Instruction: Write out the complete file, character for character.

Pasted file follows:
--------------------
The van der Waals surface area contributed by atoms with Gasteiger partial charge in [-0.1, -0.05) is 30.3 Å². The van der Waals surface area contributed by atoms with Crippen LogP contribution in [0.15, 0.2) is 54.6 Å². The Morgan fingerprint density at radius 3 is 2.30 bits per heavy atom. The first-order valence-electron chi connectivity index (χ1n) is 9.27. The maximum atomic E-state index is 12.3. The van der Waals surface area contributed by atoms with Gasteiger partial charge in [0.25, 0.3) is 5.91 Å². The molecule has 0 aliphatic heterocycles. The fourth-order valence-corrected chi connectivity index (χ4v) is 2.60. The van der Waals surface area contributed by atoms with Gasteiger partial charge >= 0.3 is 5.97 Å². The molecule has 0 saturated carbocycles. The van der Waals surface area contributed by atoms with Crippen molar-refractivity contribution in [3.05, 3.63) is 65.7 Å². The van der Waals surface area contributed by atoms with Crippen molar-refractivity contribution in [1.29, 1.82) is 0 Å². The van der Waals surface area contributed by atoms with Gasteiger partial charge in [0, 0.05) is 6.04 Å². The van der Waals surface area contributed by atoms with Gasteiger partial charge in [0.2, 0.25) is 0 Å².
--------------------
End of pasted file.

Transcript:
The van der Waals surface area contributed by atoms with Gasteiger partial charge in [-0.1, -0.05) is 30.3 Å². The van der Waals surface area contributed by atoms with Crippen LogP contribution in [0.15, 0.2) is 54.6 Å². The Morgan fingerprint density at radius 3 is 2.30 bits per heavy atom. The first-order valence-electron chi connectivity index (χ1n) is 9.27. The maximum atomic E-state index is 12.3. The van der Waals surface area contributed by atoms with Gasteiger partial charge in [0.25, 0.3) is 5.91 Å². The molecule has 0 aliphatic heterocycles. The fourth-order valence-corrected chi connectivity index (χ4v) is 2.60. The van der Waals surface area contributed by atoms with Gasteiger partial charge >= 0.3 is 5.97 Å². The molecule has 0 saturated carbocycles. The van der Waals surface area contributed by atoms with Crippen molar-refractivity contribution in [3.05, 3.63) is 65.7 Å². The van der Waals surface area contributed by atoms with Crippen molar-refractivity contribution in [1.29, 1.82) is 0 Å². The van der Waals surface area contributed by atoms with Gasteiger partial charge in [0, 0.05) is 6.04 Å². The van der Waals surface area contributed by atoms with Gasteiger partial charge in [0.2, 0.25) is 0 Å².